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The classical myths of Greece and Rome have much in common with medieval myths, because ultimately, all myths have elements in common. The Greek and Roman myths dwell most often on heroes, Gods, and Goddesses. Their characters are larger than life - someone the reader can look up to. Medieval myths also heavily rely on heroes who commit heroic deeds, such as Charlemagne and King Arthur. One difference is many of the heroes in medieval myths were real people, while most of the heroes in Greek and Roman myth were just that - myths. Medieval myths took mythology one step further, because they often commemorated and idealized the deeds of real people, and this was quite a step away from classical mythology.
However, many elements remain the same, and as such, become timeless reminders of the most successful myths. Heroism is one timeless element, and romance is another timeless element. Most all heroes have at least one love interest, and medieval myth took this to another level, and created the romantic myth, where heroes not only won over the odds, they won the girl as well. Heroism is evident in just about all cultures, from Native American to Greek, Roman, and beyond. The Native American Coyote myth often uses coyote as a mythical hero who can transform himself and has great power, just like most mythical heroes (Lindemans). Of course these attributes of heroes, both strength and romance, make themselves known often in our own culture, from film to romance novels. These stories embody our own modern form of myth, and they contain many of the elements of traditional myth, from strong and impossibly good looking heroes such as Brad Pitt and Russell Crow, to the beautiful Julia Roberts and Nicole Kidman. The romance novels of Danielle Steel and Nora Roberts are simply a furthering of old mythical tales, and our culture feeds on these stories, just the way classical Romans and Greeks fed on their own persuasive and pervasive myths.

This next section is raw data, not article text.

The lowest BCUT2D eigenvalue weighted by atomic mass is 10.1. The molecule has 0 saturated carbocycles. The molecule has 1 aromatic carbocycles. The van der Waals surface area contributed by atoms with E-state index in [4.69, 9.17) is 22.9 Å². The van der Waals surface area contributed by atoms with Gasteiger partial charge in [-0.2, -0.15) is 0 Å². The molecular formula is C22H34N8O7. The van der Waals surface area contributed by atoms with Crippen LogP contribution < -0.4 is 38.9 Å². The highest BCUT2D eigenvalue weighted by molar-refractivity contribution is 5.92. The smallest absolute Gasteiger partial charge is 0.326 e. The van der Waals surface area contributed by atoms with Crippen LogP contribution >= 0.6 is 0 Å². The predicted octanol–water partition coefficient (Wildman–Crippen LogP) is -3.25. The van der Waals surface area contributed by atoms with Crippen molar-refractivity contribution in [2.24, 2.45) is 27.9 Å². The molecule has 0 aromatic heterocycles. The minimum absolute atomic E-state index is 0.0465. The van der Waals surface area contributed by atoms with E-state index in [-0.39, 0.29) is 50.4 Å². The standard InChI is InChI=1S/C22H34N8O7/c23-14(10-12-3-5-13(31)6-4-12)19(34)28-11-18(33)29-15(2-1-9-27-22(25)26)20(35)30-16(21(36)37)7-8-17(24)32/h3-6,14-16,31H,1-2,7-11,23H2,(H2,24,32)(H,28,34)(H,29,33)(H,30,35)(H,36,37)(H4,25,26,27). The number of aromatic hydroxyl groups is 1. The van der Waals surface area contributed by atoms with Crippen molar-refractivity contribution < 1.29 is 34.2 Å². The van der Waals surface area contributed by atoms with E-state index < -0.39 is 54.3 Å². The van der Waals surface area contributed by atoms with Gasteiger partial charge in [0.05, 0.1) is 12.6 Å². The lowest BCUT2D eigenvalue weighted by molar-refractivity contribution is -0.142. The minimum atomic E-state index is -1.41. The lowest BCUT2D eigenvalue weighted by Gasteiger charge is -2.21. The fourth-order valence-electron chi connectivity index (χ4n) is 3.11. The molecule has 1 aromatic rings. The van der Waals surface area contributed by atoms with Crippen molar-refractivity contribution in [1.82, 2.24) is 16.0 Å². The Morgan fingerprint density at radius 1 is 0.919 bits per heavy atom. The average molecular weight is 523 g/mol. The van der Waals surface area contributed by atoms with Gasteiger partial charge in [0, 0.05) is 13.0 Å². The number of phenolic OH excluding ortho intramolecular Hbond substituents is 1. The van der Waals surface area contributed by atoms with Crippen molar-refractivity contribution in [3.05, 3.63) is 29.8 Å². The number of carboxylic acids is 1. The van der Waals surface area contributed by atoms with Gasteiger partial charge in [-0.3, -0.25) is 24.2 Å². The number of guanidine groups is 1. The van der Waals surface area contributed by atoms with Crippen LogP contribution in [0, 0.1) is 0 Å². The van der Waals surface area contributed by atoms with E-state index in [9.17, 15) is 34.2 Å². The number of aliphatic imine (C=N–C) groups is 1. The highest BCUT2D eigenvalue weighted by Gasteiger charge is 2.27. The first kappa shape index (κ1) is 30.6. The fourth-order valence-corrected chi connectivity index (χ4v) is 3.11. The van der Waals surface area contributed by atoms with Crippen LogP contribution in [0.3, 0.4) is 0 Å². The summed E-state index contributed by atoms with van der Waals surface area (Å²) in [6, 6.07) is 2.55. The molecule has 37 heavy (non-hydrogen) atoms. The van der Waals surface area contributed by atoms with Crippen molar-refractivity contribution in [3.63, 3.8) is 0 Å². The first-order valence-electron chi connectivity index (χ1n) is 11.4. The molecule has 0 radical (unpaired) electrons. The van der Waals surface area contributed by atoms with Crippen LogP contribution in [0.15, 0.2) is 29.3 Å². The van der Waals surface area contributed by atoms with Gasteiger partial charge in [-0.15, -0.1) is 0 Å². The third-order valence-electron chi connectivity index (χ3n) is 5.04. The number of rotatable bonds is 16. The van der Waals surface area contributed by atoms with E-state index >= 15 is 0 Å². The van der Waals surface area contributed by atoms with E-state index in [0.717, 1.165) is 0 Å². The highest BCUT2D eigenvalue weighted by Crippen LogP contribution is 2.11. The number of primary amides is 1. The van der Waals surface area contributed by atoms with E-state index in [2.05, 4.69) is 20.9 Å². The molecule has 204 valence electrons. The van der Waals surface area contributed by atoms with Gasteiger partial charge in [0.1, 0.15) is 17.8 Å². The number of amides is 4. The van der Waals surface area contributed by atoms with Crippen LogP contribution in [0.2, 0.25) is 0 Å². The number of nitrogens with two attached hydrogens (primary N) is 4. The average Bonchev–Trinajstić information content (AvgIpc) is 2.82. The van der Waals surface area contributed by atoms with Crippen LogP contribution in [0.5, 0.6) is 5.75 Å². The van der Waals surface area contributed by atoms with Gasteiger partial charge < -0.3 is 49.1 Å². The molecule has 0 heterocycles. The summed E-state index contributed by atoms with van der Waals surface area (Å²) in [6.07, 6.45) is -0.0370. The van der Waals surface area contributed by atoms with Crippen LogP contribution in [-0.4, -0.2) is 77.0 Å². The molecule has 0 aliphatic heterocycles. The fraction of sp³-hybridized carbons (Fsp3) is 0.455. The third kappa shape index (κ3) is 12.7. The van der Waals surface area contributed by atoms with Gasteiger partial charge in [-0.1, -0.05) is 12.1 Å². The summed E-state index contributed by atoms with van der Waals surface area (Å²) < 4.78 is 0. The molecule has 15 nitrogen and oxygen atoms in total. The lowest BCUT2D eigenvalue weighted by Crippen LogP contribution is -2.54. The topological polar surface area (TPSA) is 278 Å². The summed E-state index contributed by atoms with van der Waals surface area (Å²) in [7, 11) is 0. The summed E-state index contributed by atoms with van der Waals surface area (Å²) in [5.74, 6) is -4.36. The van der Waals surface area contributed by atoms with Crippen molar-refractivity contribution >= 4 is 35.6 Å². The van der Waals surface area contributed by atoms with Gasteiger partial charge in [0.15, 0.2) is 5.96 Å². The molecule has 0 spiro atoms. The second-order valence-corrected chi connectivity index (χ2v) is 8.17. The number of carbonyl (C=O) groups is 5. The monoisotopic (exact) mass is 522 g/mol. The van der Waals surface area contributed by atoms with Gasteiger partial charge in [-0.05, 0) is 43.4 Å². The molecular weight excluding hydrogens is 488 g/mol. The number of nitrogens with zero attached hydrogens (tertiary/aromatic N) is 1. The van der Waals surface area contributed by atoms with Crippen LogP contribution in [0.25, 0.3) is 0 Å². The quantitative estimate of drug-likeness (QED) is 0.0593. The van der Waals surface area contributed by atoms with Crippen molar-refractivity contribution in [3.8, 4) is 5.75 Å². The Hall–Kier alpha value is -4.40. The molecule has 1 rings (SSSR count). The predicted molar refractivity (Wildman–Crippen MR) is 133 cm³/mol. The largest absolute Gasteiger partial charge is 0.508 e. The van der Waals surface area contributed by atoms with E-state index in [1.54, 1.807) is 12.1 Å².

The Native American myths of transformation differ from Greek and Roman myths in many ways. While there are transformations in Greek and Roman myth (for example, the legend of Prometheus is known as a transformation myth, for he is the character who brought death to the world, via Pandora's box), they usually harbor death and destruction. On the other hand, the Native American transformation myths usually harbor the transformation as part of the "Trickster's" role, and as such, it is not aligned with death, but with life - especially the pranks and nonsense of the Trickster in his many different animal forms. Transformation is used to entertain and mollify the listeners, while in classical myth, it usually portends something disastrous or deadly.
While the transformation myths have many differences, there are certain commonalities among them, as there are commonalities in all myths. Even the Tricksters have heroic qualities, as we have seen with Coyote, who can not only transform himself into a variety of animals, he has extraordinary (heroic) powers and endures many "labors" and adventures. Mythology, no matter where it originates, has common themes and common elements, because ultimately, these myths are meant to teach and educate people, as well as keep them entertained. Thus, each myth has a moral somewhere, and Native American myth is no exception. For example, in one myth, Trickster's antics leave an amusing yet helpful moral. "Trickster thought he could do everything, he could not do so slight a thing as enter the orifice of an elk's skull and, secondly, to point a moral: Large people should not try to get into small holes" (Jung, Kerenyi, and Radin 58). The ancient myths also contained morals, although they might not have always been so amusing. These myths entertain, but their lessons are even more important, and even our modern myths contain some sort of lesson. For example, the film "Pretty Woman" could be said to contain the lesson "even bad girls can live happily ever after."
Hercules (or Heracles in Greek) is probably the best known hero of Greek myth. He was the son of Zeus and enjoyed heroic powers such as unbelievable strength and marksmanship. Hercules embodies the hero in myth, for he has superhuman strengths, and superhuman weaknesses. To prove himself, he had to complete several "Labors," and this is quite consistent with the best heroes, they must prove themselves by using their best qualities. In comparison, Odysseus is another well-known hero…[continue]
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